San Diego Humane Society and SPCA

Be Prepared in a Natural Disaster / Emergency

Hurricane Ike DogIn case of an emergency (flood, fire or other disaster situation) the San Diego Humane Society and SPCA's Animal Rescue Reserve is trained, equipped and ready to help transport horses, livestock or even household pets to safety.

What to do to prepare for a disaster:

  • Keep at least three day's worth of your pet's food and water in a clean, airtight container.
  • Have a secure, portable carrier for your pet on hand at all times with your contact information listed on it.
  • Store extra amounts of any medication your pet receives in a waterproof container, along with your pet's immunization records.
  • Invest in a pet first aid kit and consider taking our Pet First Aid class.
  • Be sure your pet has been microchipped and the contact information is up to date.
  • Keep a backup leash and collar on hand.
  • For more information about how to prepare, visit www.ready.gov or call 1-800-BE-READY.

What to do when disaster is imminent:

  • As the threat of disaster gets closer, keep stall barn doors and gates unlocked, in case animals have to be moved quickly by emergency personnel.
  • Make arrangements, in advance, for a place to safely take your animals in an emergency. If threatened, move your animals to a safe location before it's too late.
  • Have clear photographs of all your animals available, to identify them at a receiving site during an emergency.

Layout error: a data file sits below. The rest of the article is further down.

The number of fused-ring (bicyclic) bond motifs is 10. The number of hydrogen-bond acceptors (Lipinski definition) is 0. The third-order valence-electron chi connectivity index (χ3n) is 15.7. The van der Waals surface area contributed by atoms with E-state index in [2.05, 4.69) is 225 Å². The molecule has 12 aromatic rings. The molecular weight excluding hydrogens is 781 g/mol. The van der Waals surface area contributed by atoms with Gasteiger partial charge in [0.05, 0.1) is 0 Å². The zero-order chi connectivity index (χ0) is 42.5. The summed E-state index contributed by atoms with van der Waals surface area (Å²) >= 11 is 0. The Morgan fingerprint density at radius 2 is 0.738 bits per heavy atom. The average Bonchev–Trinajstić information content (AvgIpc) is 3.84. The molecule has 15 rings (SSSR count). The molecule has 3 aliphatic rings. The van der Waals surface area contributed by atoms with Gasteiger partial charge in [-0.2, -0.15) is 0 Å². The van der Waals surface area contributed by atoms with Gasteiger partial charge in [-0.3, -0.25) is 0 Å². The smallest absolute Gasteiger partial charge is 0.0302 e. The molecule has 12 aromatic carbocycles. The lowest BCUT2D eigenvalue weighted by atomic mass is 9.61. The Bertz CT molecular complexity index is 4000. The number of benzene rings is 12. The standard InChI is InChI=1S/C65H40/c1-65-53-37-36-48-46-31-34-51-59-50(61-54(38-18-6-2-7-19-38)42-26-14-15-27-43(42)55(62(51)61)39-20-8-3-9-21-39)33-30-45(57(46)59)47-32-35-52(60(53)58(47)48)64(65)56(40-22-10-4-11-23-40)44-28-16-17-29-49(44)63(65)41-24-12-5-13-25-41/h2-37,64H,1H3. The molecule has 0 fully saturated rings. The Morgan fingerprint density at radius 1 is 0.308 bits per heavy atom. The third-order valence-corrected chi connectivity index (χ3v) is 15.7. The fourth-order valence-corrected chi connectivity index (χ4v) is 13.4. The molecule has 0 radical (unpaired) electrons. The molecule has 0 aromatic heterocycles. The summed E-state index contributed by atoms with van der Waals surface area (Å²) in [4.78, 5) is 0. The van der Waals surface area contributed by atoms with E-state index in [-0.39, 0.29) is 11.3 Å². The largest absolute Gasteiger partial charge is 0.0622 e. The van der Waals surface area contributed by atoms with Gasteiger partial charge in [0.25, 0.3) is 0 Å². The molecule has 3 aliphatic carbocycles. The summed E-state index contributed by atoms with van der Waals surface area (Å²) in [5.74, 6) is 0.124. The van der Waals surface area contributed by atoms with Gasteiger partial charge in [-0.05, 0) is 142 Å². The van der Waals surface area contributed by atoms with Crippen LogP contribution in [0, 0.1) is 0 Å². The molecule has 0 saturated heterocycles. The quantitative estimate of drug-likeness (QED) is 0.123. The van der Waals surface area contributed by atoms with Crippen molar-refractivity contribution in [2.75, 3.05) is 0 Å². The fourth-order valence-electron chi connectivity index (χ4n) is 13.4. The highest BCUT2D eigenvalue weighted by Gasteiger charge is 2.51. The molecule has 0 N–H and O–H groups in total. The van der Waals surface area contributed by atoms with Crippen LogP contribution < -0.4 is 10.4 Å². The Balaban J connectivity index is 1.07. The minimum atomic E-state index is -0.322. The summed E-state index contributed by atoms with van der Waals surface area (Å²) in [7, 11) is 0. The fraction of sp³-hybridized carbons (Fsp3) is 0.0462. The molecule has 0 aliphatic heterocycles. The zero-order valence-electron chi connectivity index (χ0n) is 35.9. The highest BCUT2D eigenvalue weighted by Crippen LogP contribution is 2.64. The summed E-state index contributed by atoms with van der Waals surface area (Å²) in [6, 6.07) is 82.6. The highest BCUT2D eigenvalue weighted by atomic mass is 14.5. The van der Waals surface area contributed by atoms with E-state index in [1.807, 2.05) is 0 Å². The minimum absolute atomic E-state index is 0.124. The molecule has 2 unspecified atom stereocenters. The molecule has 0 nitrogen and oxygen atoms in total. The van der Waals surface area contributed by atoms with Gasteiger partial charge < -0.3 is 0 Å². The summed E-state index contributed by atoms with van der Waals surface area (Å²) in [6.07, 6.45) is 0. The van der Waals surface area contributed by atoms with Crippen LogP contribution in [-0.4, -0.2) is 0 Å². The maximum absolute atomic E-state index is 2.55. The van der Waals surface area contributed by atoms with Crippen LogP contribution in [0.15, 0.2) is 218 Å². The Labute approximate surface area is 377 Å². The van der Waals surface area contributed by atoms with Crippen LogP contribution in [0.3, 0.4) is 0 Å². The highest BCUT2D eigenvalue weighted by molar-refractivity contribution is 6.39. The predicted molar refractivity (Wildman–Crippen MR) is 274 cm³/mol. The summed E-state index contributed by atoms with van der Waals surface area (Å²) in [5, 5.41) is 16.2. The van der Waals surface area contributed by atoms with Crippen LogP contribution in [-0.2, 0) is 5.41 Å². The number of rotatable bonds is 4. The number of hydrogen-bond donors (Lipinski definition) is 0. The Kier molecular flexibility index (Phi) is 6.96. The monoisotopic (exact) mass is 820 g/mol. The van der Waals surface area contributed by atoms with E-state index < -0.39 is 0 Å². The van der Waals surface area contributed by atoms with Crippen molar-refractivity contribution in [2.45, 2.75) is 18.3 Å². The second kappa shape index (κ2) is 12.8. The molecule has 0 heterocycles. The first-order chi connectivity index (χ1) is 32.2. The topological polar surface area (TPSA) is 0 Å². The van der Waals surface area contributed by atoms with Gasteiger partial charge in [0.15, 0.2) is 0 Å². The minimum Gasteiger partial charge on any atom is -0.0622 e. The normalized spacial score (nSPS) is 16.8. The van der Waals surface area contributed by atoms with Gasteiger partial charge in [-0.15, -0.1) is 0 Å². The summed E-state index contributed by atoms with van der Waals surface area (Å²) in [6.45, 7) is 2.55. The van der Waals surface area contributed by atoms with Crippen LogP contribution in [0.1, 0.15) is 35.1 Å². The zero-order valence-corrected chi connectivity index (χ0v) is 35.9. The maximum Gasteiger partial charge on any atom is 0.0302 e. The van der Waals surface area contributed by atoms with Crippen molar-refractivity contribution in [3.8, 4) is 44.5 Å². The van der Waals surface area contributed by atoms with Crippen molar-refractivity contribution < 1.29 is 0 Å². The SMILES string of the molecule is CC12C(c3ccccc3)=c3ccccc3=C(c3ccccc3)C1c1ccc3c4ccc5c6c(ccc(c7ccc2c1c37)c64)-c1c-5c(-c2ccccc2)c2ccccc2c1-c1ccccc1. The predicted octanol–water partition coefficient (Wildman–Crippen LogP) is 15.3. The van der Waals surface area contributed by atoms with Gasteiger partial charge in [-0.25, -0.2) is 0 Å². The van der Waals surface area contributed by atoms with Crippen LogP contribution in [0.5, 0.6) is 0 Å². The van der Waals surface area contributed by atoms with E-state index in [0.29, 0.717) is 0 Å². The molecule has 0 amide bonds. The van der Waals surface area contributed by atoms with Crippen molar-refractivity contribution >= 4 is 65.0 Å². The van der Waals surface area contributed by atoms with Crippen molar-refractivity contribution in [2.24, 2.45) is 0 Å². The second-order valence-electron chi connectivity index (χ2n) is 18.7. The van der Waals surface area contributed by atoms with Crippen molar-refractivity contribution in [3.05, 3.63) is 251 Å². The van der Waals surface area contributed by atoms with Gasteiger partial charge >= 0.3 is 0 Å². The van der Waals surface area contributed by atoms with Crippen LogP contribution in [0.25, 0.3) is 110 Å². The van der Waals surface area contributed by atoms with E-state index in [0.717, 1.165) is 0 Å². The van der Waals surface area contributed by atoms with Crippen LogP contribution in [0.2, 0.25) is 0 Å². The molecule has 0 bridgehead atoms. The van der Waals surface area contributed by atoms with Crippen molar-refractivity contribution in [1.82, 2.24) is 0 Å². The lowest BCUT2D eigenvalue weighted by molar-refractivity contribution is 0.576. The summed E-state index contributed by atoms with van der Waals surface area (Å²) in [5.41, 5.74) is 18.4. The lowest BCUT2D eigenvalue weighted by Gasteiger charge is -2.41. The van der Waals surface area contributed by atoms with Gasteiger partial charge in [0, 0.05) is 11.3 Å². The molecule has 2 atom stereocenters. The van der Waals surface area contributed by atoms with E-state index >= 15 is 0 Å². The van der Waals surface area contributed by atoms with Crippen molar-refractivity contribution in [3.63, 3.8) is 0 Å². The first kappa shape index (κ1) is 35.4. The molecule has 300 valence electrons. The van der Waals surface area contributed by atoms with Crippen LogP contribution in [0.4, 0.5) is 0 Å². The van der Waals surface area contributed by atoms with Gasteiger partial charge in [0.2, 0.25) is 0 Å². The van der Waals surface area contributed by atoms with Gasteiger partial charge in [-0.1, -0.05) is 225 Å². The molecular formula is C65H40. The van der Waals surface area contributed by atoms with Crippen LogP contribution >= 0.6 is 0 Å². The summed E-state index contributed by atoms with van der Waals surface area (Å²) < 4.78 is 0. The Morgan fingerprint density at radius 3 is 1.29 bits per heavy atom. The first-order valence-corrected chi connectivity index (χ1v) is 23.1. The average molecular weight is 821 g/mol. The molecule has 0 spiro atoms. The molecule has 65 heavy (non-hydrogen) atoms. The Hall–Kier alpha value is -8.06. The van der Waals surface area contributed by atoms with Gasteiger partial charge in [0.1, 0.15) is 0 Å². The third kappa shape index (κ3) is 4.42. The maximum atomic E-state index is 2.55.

• Hook up any available trailer and face them towards exits so that they can be loaded and the animals evacuated.
  • Have any pertinent information regarding the animal, such as medications needed, etc., on the barn or stall door so rescue crews can see it easily.

Precautions responsible animal owners can take to assist rescue teams:

  • Keep a list of all animals on your property and their locations, to help our teams find and evacuate them quickly.
  • Have carriers for each of your small animals, and halters and lead ropes for larger animals - all with your identification information.
  • Keep halters and lead ropes next to each horse's stall at all times. All of these things will make your animals easily accessible if they need to be moved quickly.
  • Train your horse to wear a halter and load it into a trailer so it can be done quickly.
  • Make sure that at least a few days' supply of food is available, stored off the ground in a clean, dry place.Store at least a few days' supply of safe drinking water in an easily accessible place. During an emergency, clean, fresh water may be difficult to find.
  • Clear dry shrub and debris at least 20 feet from the corrals, barns, or other buildings.



 
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